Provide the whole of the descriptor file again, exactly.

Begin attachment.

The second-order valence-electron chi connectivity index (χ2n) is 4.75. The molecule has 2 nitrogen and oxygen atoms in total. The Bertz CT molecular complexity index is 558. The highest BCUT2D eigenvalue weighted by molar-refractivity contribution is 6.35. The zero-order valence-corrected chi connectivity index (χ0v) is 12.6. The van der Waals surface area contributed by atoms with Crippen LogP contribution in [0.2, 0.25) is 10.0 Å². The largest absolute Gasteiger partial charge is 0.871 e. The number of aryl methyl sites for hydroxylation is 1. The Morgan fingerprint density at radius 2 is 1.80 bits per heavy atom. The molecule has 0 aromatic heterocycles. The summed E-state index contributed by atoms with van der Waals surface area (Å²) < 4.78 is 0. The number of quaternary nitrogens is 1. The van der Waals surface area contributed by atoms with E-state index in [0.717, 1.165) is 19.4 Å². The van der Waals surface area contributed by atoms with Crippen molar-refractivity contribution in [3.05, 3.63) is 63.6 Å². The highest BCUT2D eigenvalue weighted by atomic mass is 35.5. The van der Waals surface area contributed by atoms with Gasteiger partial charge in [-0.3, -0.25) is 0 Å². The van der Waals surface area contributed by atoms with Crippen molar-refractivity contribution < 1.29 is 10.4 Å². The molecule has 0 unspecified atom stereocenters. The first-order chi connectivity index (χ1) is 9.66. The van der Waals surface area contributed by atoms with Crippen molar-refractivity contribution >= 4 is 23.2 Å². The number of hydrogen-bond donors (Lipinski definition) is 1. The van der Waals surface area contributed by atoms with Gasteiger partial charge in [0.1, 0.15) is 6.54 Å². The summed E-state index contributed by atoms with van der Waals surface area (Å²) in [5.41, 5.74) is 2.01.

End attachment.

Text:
The second-order valence-electron chi connectivity index (χ2n) is 4.75. The molecule has 2 nitrogen and oxygen atoms in total. The Bertz CT molecular complexity index is 558. The highest BCUT2D eigenvalue weighted by molar-refractivity contribution is 6.35. The zero-order valence-corrected chi connectivity index (χ0v) is 12.6. The van der Waals surface area contributed by atoms with Crippen LogP contribution in [0.2, 0.25) is 10.0 Å². The largest absolute Gasteiger partial charge is 0.871 e. The number of aryl methyl sites for hydroxylation is 1. The Morgan fingerprint density at radius 2 is 1.80 bits per heavy atom. The molecule has 0 aromatic heterocycles. The summed E-state index contributed by atoms with van der Waals surface area (Å²) < 4.78 is 0. The number of quaternary nitrogens is 1. The van der Waals surface area contributed by atoms with E-state index in [0.717, 1.165) is 19.4 Å². The van der Waals surface area contributed by atoms with Crippen molar-refractivity contribution in [3.05, 3.63) is 63.6 Å². The highest BCUT2D eigenvalue weighted by atomic mass is 35.5. The van der Waals surface area contributed by atoms with Gasteiger partial charge in [-0.3, -0.25) is 0 Å². The van der Waals surface area contributed by atoms with Crippen molar-refractivity contribution < 1.29 is 10.4 Å². The molecule has 0 unspecified atom stereocenters. The first-order chi connectivity index (χ1) is 9.66. The van der Waals surface area contributed by atoms with Crippen molar-refractivity contribution >= 4 is 23.2 Å². The number of hydrogen-bond donors (Lipinski definition) is 1. The van der Waals surface area contributed by atoms with Gasteiger partial charge in [0.1, 0.15) is 6.54 Å². The summed E-state index contributed by atoms with van der Waals surface area (Å²) in [5.41, 5.74) is 2.01.